Pursuit of Western Knowledge

A Misguided Sense of Superiority
Why the industrial revolution did not happen in China? Perhaps one would ask, what were China and the rest of the world doing while the gears of industrial revolution are rolling in the West? Some analysts believe that industrialization is a probabilistic process. In the context of China’s failure to initiate the industrial revolution, Elman believe that “we have increasingly acknowledged that our focus on the “failure” of Chinese science to develop into modern science is heuristically interesting but historiographical misguided”. As observed by Voigtländer and Voth, “During the late medieval and early modern period, brief expansions occurred in many countries. Yet most of these growth episodes sooner or later ground to a halt” (Voigtländer, N., & Voth, H.J., 2006). It could not be denied that scientific thought flourish in conducive environments. When viewed in a historical perspective, it is undeniably clear that the Chinese have since struggled with their internal politics while most of the West are politically stable. In the west, especially in Britain, the scientific, environmental, political and cultural factors converged in almost perfect timing. Britain’s political climate during that time was considerably peaceful as compared to the rest of the world. While the Chinese are having internal upheavals, the English are embarking on a different kind of revolution that would eventually change the world. It is as though all the necessary factors for the industrial revolution have been laid in Britain. First of all, being a colonial country, Britain has access to almost unlimited raw materials from its conquered territories. Most importantly, scientific knowledge in Britain flourished as it was free from the constraints of religion and traditions. China, on the other hand, is a striking contrast with Britain during the initial stages of industrialization. While its getting clearer during the early 18th century that Western science and technology have surpassed that of China, the Chinese refuse to believe that this is the case so. This mind set is quite evident on Emperor Qianlong’s ‘Edict on trade with Great Britain’ wherein he emphasized that China has never valued ingenious articles, nor has it the slightest need of Britain’s products (Cohen, J.W., 1993; Andrea, A., & Overfield, J., “Edict on Trade with Great Britain”by Emperor Qianlong, n.d.). However, there is always a chance that the Emperor does not really mean literally when he said that China does not need Western ideas. There is always that chance that the Emperor has viewed the west warily because of the perceived threat of Western culture infiltrating Chinese culture, which, for some reason has been following a pattern. As observed in its history, the Chinese have expelled foreigners depending on the orientation of the new regime and most of these expulsions are largely influenced by religion and traditions. Although China refused to acknowledge Western authority in the two edicts that were issued by Emperor Qianlong, the disparity between China’s and the West became apparent when China suffered a humiliating loss to Britain during the Opium wars.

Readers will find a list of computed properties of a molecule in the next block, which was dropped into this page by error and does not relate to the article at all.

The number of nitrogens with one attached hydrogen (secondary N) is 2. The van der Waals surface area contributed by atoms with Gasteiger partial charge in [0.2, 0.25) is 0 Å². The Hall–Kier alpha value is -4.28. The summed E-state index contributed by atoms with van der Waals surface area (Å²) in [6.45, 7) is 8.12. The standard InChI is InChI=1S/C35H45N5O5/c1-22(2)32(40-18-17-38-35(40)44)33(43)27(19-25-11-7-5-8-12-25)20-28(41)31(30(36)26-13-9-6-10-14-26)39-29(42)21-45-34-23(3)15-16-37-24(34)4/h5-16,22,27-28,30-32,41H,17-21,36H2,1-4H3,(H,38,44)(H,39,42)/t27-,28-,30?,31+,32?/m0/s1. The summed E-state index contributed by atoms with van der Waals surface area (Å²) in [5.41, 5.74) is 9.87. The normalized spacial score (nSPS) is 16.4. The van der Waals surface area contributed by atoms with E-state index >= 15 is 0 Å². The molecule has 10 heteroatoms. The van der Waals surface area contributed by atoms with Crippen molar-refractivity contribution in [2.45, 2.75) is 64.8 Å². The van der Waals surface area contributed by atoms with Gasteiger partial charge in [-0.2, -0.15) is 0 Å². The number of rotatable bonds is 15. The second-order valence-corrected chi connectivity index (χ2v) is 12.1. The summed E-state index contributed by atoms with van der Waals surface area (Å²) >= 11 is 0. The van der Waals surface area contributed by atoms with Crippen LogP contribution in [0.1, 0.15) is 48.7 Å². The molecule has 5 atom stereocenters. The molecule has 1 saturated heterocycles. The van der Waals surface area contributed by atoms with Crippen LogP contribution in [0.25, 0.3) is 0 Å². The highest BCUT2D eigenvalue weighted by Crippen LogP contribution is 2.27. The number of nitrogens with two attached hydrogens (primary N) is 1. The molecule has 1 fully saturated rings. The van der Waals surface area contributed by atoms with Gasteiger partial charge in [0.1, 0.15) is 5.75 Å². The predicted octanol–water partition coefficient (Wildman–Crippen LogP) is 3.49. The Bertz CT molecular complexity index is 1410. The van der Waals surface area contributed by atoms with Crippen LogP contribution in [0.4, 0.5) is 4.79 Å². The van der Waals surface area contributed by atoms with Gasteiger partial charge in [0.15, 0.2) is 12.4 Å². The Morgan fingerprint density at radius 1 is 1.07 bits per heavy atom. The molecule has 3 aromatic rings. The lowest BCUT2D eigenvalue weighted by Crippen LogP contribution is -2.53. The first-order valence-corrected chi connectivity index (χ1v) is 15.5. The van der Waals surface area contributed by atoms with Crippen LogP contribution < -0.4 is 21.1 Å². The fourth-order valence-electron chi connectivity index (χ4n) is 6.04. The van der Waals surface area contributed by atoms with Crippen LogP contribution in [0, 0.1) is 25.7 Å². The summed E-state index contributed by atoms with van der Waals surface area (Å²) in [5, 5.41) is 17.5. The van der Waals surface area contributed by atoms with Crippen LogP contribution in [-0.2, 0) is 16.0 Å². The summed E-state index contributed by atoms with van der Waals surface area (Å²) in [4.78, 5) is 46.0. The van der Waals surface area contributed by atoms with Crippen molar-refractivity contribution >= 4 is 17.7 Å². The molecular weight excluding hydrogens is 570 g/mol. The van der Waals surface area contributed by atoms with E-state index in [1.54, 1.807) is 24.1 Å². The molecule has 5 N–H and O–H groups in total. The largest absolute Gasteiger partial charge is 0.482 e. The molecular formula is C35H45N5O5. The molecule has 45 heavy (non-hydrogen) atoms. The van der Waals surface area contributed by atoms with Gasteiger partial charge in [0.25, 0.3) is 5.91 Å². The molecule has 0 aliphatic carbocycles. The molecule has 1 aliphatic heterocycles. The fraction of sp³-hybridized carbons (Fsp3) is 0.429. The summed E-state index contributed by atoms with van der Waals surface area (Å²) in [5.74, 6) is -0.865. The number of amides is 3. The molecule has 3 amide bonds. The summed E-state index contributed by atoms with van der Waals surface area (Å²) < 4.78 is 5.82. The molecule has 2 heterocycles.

Western disillusionment towards China in terms of science and technology is quite understandable given the fact that the country has stagnated during the 18th century and perhaps even years prior to the 18th century. However, contrary to the thought that the Chinese have been backwards in their mindset and has refused to acknowledge and follow through on new knowledge, is highly debatable. As observed, several factors have contributed to the decline of scientific thought in China, which could not be solely blamed on China’s attitude towards the West. Among the major ones are political conflicts, extreme adherence to tradition and religion and the changing foreign policies both in trade and in diplomatic relations. On the other hand, China’s wariness and distrust towards foreigners especially Westerners may have been forged not by their rejection of knowledge and ideas per see but it was viewed as a threat to their culture and traditions. To say, therefore, that China is a backward society in the later part of the 18th century is superficial without considering the underlying factors that have caused such stagnancy to happen.